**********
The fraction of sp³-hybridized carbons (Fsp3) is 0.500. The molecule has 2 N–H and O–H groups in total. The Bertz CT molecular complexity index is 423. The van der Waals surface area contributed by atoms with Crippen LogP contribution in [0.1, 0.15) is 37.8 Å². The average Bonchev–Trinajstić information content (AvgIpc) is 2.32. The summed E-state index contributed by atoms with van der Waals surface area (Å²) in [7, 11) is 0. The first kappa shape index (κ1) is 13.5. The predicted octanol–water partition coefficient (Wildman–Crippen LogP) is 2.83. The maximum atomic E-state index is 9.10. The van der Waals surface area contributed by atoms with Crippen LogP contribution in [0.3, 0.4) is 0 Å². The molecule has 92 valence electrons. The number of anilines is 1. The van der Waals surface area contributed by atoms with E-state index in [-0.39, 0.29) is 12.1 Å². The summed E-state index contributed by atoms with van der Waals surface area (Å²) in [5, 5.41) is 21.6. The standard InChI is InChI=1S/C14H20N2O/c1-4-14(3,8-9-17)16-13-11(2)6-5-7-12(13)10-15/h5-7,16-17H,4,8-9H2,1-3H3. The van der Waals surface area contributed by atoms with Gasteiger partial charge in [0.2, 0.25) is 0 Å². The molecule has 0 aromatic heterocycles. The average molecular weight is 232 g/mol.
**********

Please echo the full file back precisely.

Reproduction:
The fraction of sp³-hybridized carbons (Fsp3) is 0.500. The molecule has 2 N–H and O–H groups in total. The Bertz CT molecular complexity index is 423. The van der Waals surface area contributed by atoms with Crippen LogP contribution in [0.1, 0.15) is 37.8 Å². The average Bonchev–Trinajstić information content (AvgIpc) is 2.32. The summed E-state index contributed by atoms with van der Waals surface area (Å²) in [7, 11) is 0. The first kappa shape index (κ1) is 13.5. The predicted octanol–water partition coefficient (Wildman–Crippen LogP) is 2.83. The maximum atomic E-state index is 9.10. The van der Waals surface area contributed by atoms with Crippen LogP contribution in [0.3, 0.4) is 0 Å². The molecule has 92 valence electrons. The number of anilines is 1. The van der Waals surface area contributed by atoms with E-state index in [-0.39, 0.29) is 12.1 Å². The summed E-state index contributed by atoms with van der Waals surface area (Å²) in [5, 5.41) is 21.6. The standard InChI is InChI=1S/C14H20N2O/c1-4-14(3,8-9-17)16-13-11(2)6-5-7-12(13)10-15/h5-7,16-17H,4,8-9H2,1-3H3. The van der Waals surface area contributed by atoms with Gasteiger partial charge in [0.2, 0.25) is 0 Å². The molecule has 0 aromatic heterocycles. The average molecular weight is 232 g/mol.